Thursday, September 06, 2007

Print vs Pixels

I have a very high regard for the poetry of Mark Allinson, and remarked to him in an email that I believe his poetry should be more widely circulated. His reply included the following observations, which raise an issue that I know is of concern to some poets who have expressed a reluctance to submit work to internet poetry magazines, maintaining their own preference for print venues.
Paul, as you know, the present poetry world is very small. Compared with the world of prose, it is in the nanosphere.

So when you say "more widely circulated", that seems to me to mean that I should be trying to get my stuff into paper mags with circulations of 1500 or less!

Even the great POETRY (where I don't submit) has a circulation of only 30,000.

Whereas, in an e-mag, like our beloved SCR, my work has the potential to be read online by BILLIONS—yes, I know that is only potential—but still!

If we want to interest readers in poetry, especially formal poetry, why not use the most readable, accessible medium the world has yet seen?

Publishing in the small "prestigious" mags is merely parading before one's peers (and their immediate families)—if ordinary readers read them, their print-runs would be 10 times their present size.

(Poetry by Mark here, here, here, here, here and here.)


Blogger RHE said...

We all know who reads little magazines: the poets whose work appears in them, their closest friends, their mothers, and, if they are professors, their students, who know they will profit by making it known that they've read Teacher's poems. Whatever the potential of online publications (and, after all, Vladimir Putin and Justin Timberlake could be reading The University of Wisconsin at Oshkosh Literary Gallimaufry), is there any reason to believe it's different for them? If so, I haven't seen the evidence. Must be one of those faith in the evidence of things unseen thingies.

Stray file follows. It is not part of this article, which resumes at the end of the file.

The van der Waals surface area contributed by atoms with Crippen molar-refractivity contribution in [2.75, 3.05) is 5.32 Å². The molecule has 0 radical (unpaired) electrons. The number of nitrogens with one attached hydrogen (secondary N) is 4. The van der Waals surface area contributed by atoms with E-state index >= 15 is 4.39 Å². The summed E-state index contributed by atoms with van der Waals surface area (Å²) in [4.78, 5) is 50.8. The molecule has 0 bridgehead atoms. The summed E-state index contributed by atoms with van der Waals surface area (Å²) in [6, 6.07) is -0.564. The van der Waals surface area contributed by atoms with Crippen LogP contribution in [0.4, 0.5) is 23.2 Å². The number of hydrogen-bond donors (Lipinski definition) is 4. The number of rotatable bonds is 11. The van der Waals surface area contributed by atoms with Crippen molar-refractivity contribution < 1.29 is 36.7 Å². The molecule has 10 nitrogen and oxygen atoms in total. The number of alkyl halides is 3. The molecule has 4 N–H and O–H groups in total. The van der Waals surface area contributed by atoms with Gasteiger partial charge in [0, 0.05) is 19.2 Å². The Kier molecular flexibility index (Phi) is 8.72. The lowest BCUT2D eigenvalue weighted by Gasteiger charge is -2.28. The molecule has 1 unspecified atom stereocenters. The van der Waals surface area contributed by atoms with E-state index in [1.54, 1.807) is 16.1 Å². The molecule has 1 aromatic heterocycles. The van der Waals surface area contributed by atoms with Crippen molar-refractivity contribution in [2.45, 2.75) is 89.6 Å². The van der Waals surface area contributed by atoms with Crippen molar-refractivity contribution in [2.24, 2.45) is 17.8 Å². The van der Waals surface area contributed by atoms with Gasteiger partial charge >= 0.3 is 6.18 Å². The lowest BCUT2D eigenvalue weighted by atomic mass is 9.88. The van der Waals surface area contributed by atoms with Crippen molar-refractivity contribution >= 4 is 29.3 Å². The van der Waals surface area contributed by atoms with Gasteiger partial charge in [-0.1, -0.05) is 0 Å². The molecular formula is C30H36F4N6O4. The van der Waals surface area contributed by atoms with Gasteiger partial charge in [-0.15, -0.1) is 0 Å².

9:46 am  
Blogger Caratacus said...

Mark did say 'an e-mag, like our beloved SCR... has the potential to be read online by BILLIONS—yes, I know that is only potential—but still!' I think there is a specific point there about difference between the potential circulation of a physical print magazine compared to the potential circulation of an ezine: for which latter there is in theory at least possibly billions.


9:59 am  
Blogger RHE said...

In theory the Ghost of Samuel Johnson waits by his spectral mailbox for each issue of the Tucumcari Tattler, desperate to see if I have a new poem in it.


10:15 am  
Blogger Caratacus said...

The Tucumcari Tattler has a subscription list of billions?

Richard, we are talking relative potentials here: theoretical, yes—but perhaps apropos when addressing the dismissal by some of electronic publication as a valid or viable alternative to print. The reality is that neither medium is currently more than a tiny puddle compared to the ocean of prose.


10:42 am  

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